On September 22nd, we covered a story about the much-maligned prohibitionist Kevin Sabet’s antics at a recent Boston panel discussion about marijuana legalization. Orchestrated by Boston NPR affiliate WGBH, the forum was well attended by both supporters and opponents of Massachusetts ballot initiative Question #4. Unfortunately, Sabet saw the spotlight as an opportunity to spread more propaganda to uninformed Americans.
When it was his turn to speak, Sabet withdrew two sizable plastic baggies from his suit jacket pockets. Both bags contained one ounce of colorful gummy candies, and Sabet went on to claim that one of the bag’s contents had been “sprayed with THC.” Sabet’s stunt ruffled the feathers of many within the marijuana community who saw the prohibitionist’s disregard for state and federal cannabis laws as hypocritical at best, and criminal at worst.
When Sabet placed the bags down on a table behind the panel after his demonstration, Boston-based cannabis reform activist Dr. Keith Saunders was able to secure the bags and deliver them to a local testing facility to assess the validity of Sabet’s claims.
Dr. Saunders’ issue with the candy stunt was that Sabet broke the law, regardless of the THC content test results. Massachusetts laws prohibit the possession of marijuana products by anyone without a doctor’s recommendation, especially the sizable quantity Sabet alleged he was holding. On the other hand, if the candy was a placebo prop to make a misguided point, the “quarterback of the anti-legalization movement” also broke the law; the Commonwealth has statutes on the books that outlaw the impersonation of illicit drugs.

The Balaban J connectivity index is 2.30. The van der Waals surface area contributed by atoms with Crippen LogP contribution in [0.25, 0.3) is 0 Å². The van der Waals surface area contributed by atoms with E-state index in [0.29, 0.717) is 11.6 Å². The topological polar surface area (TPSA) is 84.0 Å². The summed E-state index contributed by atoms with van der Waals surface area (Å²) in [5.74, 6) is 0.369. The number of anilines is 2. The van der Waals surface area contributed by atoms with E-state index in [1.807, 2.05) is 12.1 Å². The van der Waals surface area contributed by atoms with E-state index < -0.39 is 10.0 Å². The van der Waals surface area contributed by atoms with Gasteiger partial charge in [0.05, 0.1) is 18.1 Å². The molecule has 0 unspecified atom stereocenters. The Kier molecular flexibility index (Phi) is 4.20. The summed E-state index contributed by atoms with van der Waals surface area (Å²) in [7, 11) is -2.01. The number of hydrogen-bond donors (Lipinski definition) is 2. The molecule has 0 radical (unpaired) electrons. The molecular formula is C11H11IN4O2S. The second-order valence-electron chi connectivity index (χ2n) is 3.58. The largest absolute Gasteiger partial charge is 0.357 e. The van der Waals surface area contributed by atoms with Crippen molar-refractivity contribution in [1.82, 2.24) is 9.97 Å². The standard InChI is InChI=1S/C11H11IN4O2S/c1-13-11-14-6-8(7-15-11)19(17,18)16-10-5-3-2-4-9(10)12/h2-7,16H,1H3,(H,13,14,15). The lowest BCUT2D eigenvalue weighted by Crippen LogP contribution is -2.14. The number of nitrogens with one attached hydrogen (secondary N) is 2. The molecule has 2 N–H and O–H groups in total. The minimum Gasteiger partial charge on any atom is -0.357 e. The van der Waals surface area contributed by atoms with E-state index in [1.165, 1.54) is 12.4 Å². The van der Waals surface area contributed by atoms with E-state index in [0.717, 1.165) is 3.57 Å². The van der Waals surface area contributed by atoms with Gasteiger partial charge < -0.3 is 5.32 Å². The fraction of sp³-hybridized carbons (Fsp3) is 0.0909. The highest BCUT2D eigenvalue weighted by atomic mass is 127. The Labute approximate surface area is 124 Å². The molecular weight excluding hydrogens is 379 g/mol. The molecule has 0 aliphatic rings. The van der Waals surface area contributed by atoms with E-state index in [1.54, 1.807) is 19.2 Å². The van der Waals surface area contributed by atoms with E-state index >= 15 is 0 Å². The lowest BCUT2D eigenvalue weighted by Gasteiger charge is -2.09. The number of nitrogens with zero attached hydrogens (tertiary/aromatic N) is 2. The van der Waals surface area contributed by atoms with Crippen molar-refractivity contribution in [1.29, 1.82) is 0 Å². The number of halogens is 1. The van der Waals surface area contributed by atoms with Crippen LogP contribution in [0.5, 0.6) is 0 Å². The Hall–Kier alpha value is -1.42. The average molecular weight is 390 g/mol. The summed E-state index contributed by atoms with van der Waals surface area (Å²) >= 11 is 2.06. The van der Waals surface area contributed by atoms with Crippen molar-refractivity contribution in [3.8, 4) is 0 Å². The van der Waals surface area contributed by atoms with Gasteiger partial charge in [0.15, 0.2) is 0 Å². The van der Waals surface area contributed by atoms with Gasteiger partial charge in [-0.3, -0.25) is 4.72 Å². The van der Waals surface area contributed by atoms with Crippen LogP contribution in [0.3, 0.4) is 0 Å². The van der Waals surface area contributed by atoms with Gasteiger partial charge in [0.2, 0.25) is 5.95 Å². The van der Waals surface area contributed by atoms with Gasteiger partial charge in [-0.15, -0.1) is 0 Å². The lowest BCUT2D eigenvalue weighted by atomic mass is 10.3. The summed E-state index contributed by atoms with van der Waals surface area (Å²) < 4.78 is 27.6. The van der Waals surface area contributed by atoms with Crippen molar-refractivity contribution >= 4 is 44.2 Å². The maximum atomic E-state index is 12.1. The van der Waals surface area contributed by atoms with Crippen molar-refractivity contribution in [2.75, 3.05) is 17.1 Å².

We spoke with Dr. Keith Saunders after the incident and asked his opinion on Sabet’s blatant disregard for the law — or facts.
Dr. Saunders told us, “He was trying to pull off some showmanship. If he was telling the truth, one of those bags contains over an ounce of THC-laden product, which is above the decriminalization limit in Massachusetts. He either had to procure them elsewhere and bring them into Massachusetts in violation of federal law, or he had to procure them illegally in Massachusetts. While we do have legal edibles for patients, he is not a Massachusetts resident to my knowledge. Either he did that, or he offered a counterfeit substance, which itself is a crime in Massachusetts. He committed a crime, one way or another. He thought he was being a smart ass and showing off, but in reality, he was committing a crime. He should be punished for what he wanted people to be strewn up for his entire career as the drug czar’s Mini Me.”
Now, we finally have the candy’s THC test results from Dr. Saunders.
Dr. Saunders explained in a story on DigBoston, “In case you haven’t figured it out yet, the lab test results showed that Sabet’s candy contained no detectable amount of cannabinoids. In other words, he was lying. I wonder if Massachusetts Attorney General Maura Healey, who is actively campaigning against Question 4, will prosecute Sabet for his apparent criminal activity, or if she sees it all as an inconsequential game, as long as he is sharing in her opposition.”
Dr. Saunders, a NORML board member, went on to add, “prohibition laws apparently do not apply to Sabet.”
Cover Image Courtesy of Global News